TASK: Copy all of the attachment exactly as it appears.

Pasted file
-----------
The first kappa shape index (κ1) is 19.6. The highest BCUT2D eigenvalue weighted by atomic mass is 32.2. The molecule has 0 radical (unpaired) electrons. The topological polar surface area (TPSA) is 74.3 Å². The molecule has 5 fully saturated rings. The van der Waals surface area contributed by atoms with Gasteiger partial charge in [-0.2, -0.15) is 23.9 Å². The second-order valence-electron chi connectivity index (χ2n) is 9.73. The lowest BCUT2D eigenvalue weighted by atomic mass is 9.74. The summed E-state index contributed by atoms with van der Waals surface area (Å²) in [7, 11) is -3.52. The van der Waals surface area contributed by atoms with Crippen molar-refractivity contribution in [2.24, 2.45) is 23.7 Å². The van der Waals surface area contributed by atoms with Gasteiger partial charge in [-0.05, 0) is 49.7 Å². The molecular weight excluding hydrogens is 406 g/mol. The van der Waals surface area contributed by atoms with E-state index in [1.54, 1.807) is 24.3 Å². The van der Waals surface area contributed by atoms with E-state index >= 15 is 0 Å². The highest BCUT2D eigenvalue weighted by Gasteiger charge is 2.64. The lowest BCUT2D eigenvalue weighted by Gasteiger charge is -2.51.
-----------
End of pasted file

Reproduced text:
The first kappa shape index (κ1) is 19.6. The highest BCUT2D eigenvalue weighted by atomic mass is 32.2. The molecule has 0 radical (unpaired) electrons. The topological polar surface area (TPSA) is 74.3 Å². The molecule has 5 fully saturated rings. The van der Waals surface area contributed by atoms with Gasteiger partial charge in [-0.2, -0.15) is 23.9 Å². The second-order valence-electron chi connectivity index (χ2n) is 9.73. The lowest BCUT2D eigenvalue weighted by atomic mass is 9.74. The summed E-state index contributed by atoms with van der Waals surface area (Å²) in [7, 11) is -3.52. The van der Waals surface area contributed by atoms with Crippen molar-refractivity contribution in [2.24, 2.45) is 23.7 Å². The van der Waals surface area contributed by atoms with Gasteiger partial charge in [-0.05, 0) is 49.7 Å². The molecular weight excluding hydrogens is 406 g/mol. The van der Waals surface area contributed by atoms with E-state index in [1.54, 1.807) is 24.3 Å². The van der Waals surface area contributed by atoms with E-state index >= 15 is 0 Å². The highest BCUT2D eigenvalue weighted by Gasteiger charge is 2.64. The lowest BCUT2D eigenvalue weighted by Gasteiger charge is -2.51.